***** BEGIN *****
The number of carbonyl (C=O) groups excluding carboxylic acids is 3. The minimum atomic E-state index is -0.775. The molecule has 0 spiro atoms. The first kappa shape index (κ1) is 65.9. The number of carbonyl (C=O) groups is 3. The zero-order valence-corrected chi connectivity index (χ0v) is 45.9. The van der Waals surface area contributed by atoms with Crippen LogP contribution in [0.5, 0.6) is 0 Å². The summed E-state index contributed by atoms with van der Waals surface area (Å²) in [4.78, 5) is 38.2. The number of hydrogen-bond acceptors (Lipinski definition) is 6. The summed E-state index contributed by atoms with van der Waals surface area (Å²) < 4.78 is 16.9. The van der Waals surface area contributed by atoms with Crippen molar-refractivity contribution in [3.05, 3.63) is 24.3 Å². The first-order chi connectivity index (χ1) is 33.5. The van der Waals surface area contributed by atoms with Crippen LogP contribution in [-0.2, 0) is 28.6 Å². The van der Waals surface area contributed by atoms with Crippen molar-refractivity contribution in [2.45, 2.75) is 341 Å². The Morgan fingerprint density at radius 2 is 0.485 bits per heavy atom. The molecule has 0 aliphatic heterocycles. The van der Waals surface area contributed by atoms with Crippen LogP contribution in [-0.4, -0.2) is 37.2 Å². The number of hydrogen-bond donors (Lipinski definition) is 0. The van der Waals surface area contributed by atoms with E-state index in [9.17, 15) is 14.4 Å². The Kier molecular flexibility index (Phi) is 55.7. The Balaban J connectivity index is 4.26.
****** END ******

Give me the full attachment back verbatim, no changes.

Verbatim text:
The number of carbonyl (C=O) groups excluding carboxylic acids is 3. The minimum atomic E-state index is -0.775. The molecule has 0 spiro atoms. The first kappa shape index (κ1) is 65.9. The number of carbonyl (C=O) groups is 3. The zero-order valence-corrected chi connectivity index (χ0v) is 45.9. The van der Waals surface area contributed by atoms with Crippen LogP contribution in [0.5, 0.6) is 0 Å². The summed E-state index contributed by atoms with van der Waals surface area (Å²) in [4.78, 5) is 38.2. The number of hydrogen-bond acceptors (Lipinski definition) is 6. The summed E-state index contributed by atoms with van der Waals surface area (Å²) < 4.78 is 16.9. The van der Waals surface area contributed by atoms with Crippen molar-refractivity contribution in [3.05, 3.63) is 24.3 Å². The first-order chi connectivity index (χ1) is 33.5. The van der Waals surface area contributed by atoms with Crippen LogP contribution in [-0.2, 0) is 28.6 Å². The van der Waals surface area contributed by atoms with Crippen molar-refractivity contribution in [2.45, 2.75) is 341 Å². The Morgan fingerprint density at radius 2 is 0.485 bits per heavy atom. The molecule has 0 aliphatic heterocycles. The van der Waals surface area contributed by atoms with Crippen LogP contribution in [-0.4, -0.2) is 37.2 Å². The number of hydrogen-bond donors (Lipinski definition) is 0. The van der Waals surface area contributed by atoms with E-state index in [9.17, 15) is 14.4 Å². The Kier molecular flexibility index (Phi) is 55.7. The Balaban J connectivity index is 4.26.